“risk-free” versus very little risk

In reading Yuval Millo’s “Mechanics of Performativity”, I’m struck once again by the Black-Scholes notion of risk-free portfolios. There is a fundamental assumption, crossing a wide range of financial products (and, even as I’m venturing into the Art markets, economic reasoning there), about the relationship between risk and reward.

The basic idea is that investment ought to be compared not against 0% return, but against the return of so-called ‘riskless’ investment, usually in treasury bonds or some other interest-bearing account. Which is usually fine, and I normally accept it as reasonable. But not today. Today, I am reading Millo against the backdrop of James March’s Primer on Decision Making. A dry but fascinating book, March makes the following observation (pp 47-48):

…there appears to be a tendency for human subjects to assume that extremely unlikely events will never occur and that extremely likely events will occur…Consider an event of great importance to an organization and very low probability. Individuals in the organization can be expected to estimate the probability of the event and to update their estimates on the basis of their experience.

This seems critical in assessing the finance assumption of risklessness in an interest-bearing account. The odds of the US defaulting on its bonds, or a bank going bankrupt with no possibility for repayment are, it seems to me, extremely low but non-zero. It would require any number of particularly rare events to occur. But, as March notes,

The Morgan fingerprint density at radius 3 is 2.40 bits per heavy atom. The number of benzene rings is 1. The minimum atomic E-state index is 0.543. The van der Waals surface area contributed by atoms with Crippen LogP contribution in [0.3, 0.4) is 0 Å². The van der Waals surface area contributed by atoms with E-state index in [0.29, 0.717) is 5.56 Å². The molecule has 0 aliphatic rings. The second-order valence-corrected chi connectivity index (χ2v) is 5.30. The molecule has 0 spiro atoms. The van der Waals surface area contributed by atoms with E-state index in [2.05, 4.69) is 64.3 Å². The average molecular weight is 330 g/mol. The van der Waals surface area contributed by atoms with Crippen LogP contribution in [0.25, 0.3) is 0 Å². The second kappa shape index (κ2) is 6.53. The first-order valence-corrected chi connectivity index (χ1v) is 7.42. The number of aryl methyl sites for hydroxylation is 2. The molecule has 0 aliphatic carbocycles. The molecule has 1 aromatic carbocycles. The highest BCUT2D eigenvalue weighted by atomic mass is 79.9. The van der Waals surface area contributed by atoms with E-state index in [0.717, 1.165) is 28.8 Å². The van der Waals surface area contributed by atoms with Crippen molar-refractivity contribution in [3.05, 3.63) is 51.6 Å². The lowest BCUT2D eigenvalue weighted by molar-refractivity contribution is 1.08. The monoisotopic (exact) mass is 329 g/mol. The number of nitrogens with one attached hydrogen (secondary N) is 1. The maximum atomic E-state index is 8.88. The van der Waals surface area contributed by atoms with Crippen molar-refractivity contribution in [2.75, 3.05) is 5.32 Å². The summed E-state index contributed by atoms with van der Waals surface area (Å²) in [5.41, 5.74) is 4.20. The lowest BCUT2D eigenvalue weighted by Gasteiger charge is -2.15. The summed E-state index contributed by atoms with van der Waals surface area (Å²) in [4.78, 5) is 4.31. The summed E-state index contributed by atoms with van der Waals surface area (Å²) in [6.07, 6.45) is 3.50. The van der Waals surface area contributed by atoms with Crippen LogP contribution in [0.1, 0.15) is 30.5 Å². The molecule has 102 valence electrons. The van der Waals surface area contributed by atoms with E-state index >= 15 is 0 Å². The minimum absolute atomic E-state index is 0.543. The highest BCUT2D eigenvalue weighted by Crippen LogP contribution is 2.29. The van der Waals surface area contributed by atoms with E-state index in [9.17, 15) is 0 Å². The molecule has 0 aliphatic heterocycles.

“many of these very unlikely events would have very substantial consequences if they were to occur, and…although each one of these events is extremely unlikely to occur, the chance of none of them occurring is effectively zero. Predicting precisely which extremely unlikely event with important consequences will occur is impossible, but some such event will almost certainly occur. Yet plans tend to ignore all such events. As a result, plans are developed for a future that is known (with near certainty) to be inaccurate.

The problem is actual even worse than this. Even if emergency plans are in place, most people never experience the event (it is, you know, rare after all), they come to think the system is more reliable than it actually is. And they tend to become more lax about maintaining these plans in the face of ‘almost never’ likelihood.

What to take from this? I think there is a good chance that we’ll experience some financial crisis that will be both systemic and unforeseeable, at least until after the fact. And then we’ll look back at it and see how our assumptions that this could ‘never’ happen are just wrong..

Comments are disabled for this post